Teen ac­tivist calls out world lead­ers

The New Paper - - NEWS -

She calls on law­mak­ers to clean up ‘the mess they’ve made’ and act now to fight cli­mate change

KA­TOW­ICE, POLAND By the time 15-year-old Greta Thun­berg is 45, tens of mil­lions of peo­ple would likely have fled their homes after cli­mate change un­leashed a mael­strom of ex­treme weather, crop fail­ures and dev­as­tat­ing for­est fires.

Al­though it was her par­ent’s gen­er­a­tion and those be­fore who con­trib­uted to cli­mate change, it is bil­lions of young peo­ple like her who will bare its brunt.

And she has had enough.

“It’s us who are go­ing to live in this world. If I live to be 100 I will be alive in 2103 and that is a long time in the fu­ture,” she told AFP at the United Na­tions cli­mate talks.

“We will have to live with the mess that older gen­er­a­tions have made. We will have to clean it up for them. That is not fair.”

Greta has be­come a lead­ing name in the grow­ing cam­paign by youth across the planet, call­ing on law­mak­ers and cor­po­ra­tions to slash green­house gas emis­sions and avert run­away global warm­ing.

Of­fi­cials from nearly 200 na­tions are at a UN cli­mate sum­mit in Poland try­ing to agree on a rule­book that will make good on the pledges they made un­der the 2015 Paris agree­ment.

That treaty aims to limit global tem­per­a­ture rises to well be­low 2 deg C and be­neath the safer thresh­old of 1.5 deg C if pos­si­ble.

But with just 1 deg C of warm­ing so far, Earth is al­ready be­ing buf­feted by su­per­storms, droughts and flood­ing made worse by ris­ing seas.

And the World Bank has warned that if ac­tion is not taken by world gov­ern­ments, 143 mil­lion “cli­mate mi­grants” will be dis­placed by 2050.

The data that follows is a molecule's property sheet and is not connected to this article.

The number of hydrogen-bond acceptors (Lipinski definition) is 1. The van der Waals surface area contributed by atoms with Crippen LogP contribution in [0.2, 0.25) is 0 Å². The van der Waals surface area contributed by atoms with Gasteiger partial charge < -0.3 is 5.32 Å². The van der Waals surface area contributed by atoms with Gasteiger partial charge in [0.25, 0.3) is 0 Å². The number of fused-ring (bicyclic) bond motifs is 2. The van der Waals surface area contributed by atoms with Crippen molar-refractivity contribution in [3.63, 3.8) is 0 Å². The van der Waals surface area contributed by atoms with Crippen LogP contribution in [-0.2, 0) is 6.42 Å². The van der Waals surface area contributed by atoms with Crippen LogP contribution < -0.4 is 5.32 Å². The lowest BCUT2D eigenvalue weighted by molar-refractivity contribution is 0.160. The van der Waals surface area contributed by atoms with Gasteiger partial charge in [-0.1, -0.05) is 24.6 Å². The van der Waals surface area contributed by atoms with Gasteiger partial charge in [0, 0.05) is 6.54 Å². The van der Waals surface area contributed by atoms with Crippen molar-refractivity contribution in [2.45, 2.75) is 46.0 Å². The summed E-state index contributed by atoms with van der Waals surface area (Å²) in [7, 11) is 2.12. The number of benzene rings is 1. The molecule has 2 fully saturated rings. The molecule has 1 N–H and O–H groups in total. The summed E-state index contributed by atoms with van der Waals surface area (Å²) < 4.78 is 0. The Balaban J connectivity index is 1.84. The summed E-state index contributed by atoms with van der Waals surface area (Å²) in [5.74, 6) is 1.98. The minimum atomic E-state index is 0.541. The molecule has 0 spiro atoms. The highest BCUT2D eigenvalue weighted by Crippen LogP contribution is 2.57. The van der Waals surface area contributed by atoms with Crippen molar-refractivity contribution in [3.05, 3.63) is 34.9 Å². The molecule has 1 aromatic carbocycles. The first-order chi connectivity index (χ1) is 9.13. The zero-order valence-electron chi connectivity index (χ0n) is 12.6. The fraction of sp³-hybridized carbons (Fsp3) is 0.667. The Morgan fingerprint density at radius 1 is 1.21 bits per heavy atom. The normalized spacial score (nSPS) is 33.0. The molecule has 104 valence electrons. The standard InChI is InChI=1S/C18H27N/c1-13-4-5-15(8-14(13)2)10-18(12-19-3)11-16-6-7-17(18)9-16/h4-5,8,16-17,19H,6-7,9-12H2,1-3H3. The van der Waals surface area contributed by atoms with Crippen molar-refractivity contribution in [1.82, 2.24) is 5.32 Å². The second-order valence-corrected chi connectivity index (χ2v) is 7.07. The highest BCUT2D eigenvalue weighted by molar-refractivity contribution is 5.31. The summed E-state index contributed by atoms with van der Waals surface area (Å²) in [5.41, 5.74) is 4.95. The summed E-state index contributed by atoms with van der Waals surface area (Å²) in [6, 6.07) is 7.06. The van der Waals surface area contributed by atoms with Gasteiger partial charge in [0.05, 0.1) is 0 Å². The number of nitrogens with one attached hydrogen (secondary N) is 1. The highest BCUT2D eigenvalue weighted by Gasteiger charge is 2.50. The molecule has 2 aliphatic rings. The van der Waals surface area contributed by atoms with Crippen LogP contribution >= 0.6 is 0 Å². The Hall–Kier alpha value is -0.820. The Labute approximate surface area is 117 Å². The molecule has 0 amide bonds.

Greta and her ac­tor fa­ther Svante are at the talks in the Pol­ish min­ing city of Ka­tow­ice to call on law­mak­ers to act now for the good of fu­ture gen­er­a­tions.

And they want every­one else to do their bit.

After learn­ing about the im­pacts of our car­bon emis­sions, Greta in­sisted that her fam­ily be­come ve­gan and give up fly­ing.

“For me none of this is sac­ri­fice, I don’t need those things,” she said.

“I un­der­stand that some peo­ple see it as sac­ri­fice. Peo­ple don’t want to stop fly­ing but it is just some­thing we have to do. There’s no other op­tion.”

Greta shot to fame back home after she be­gan a one-child strike out­side the Swedish Par­lia­ment in Au­gust, which she said she will con­tinue un­til the gov­ern­ment com­mits to ac­tion that will hon­our the prom­ises it made in Paris.

She said that de­spite the ir­refutable ev­i­dence of the dan­gers posed by cli­mate change, politi­cians still refuse to take the is­sue se­ri­ously.

“If they would have, the emis­sions would have gone down by now. They are still ris­ing,” said Greta.

“This is an ex­is­ten­tial threat we are fac­ing, and it is the big­gest cri­sis hu­man­ity has ever faced. We need to do some­thing now be­cause to­mor­row it might be too late.” – AFP

PHO­TOS: EPA

Greta Thun­berg protests out­side Swedish Par­lia­ment, call­ing for more to be done about cli­mate change.

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